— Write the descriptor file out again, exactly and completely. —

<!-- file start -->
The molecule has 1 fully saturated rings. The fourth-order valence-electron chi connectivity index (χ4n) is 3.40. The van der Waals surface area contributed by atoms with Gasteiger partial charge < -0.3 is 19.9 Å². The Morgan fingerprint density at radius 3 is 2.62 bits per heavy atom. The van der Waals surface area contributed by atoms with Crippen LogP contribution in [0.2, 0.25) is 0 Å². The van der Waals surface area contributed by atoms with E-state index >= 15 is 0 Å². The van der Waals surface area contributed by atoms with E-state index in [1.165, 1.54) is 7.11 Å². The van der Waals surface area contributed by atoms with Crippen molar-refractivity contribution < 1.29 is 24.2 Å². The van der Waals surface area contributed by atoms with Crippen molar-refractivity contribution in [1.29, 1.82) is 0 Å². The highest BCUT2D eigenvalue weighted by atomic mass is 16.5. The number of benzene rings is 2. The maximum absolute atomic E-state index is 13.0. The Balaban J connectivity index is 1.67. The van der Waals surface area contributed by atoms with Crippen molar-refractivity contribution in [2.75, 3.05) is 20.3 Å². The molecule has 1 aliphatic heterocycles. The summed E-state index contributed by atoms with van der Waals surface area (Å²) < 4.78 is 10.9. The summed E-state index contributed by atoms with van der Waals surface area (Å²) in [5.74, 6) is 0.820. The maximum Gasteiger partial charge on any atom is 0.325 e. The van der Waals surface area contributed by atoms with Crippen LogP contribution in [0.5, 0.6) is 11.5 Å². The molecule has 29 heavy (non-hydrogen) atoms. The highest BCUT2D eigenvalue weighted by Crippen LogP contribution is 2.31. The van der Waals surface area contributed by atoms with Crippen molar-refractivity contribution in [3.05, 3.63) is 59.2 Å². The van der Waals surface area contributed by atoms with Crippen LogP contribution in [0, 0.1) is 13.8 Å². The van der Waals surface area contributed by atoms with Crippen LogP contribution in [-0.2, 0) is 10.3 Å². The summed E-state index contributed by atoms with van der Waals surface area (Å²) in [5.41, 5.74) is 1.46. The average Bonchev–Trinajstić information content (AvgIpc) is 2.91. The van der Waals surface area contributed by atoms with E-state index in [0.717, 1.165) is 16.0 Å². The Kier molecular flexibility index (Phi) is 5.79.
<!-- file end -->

The molecule has 1 fully saturated rings. The fourth-order valence-electron chi connectivity index (χ4n) is 3.40. The van der Waals surface area contributed by atoms with Gasteiger partial charge < -0.3 is 19.9 Å². The Morgan fingerprint density at radius 3 is 2.62 bits per heavy atom. The van der Waals surface area contributed by atoms with Crippen LogP contribution in [0.2, 0.25) is 0 Å². The van der Waals surface area contributed by atoms with E-state index >= 15 is 0 Å². The van der Waals surface area contributed by atoms with E-state index in [1.165, 1.54) is 7.11 Å². The van der Waals surface area contributed by atoms with Crippen molar-refractivity contribution < 1.29 is 24.2 Å². The van der Waals surface area contributed by atoms with Crippen molar-refractivity contribution in [1.29, 1.82) is 0 Å². The highest BCUT2D eigenvalue weighted by atomic mass is 16.5. The number of benzene rings is 2. The maximum absolute atomic E-state index is 13.0. The Balaban J connectivity index is 1.67. The van der Waals surface area contributed by atoms with Crippen molar-refractivity contribution in [2.75, 3.05) is 20.3 Å². The molecule has 1 aliphatic heterocycles. The summed E-state index contributed by atoms with van der Waals surface area (Å²) < 4.78 is 10.9. The summed E-state index contributed by atoms with van der Waals surface area (Å²) in [5.74, 6) is 0.820. The maximum Gasteiger partial charge on any atom is 0.325 e. The van der Waals surface area contributed by atoms with Crippen LogP contribution in [0.5, 0.6) is 11.5 Å². The molecule has 29 heavy (non-hydrogen) atoms. The highest BCUT2D eigenvalue weighted by Crippen LogP contribution is 2.31. The van der Waals surface area contributed by atoms with Crippen molar-refractivity contribution in [3.05, 3.63) is 59.2 Å². The van der Waals surface area contributed by atoms with Crippen LogP contribution in [0, 0.1) is 13.8 Å². The van der Waals surface area contributed by atoms with Crippen LogP contribution in [-0.2, 0) is 10.3 Å². The summed E-state index contributed by atoms with van der Waals surface area (Å²) in [5.41, 5.74) is 1.46. The average Bonchev–Trinajstić information content (AvgIpc) is 2.91. The van der Waals surface area contributed by atoms with E-state index in [0.717, 1.165) is 16.0 Å². The Kier molecular flexibility index (Phi) is 5.79.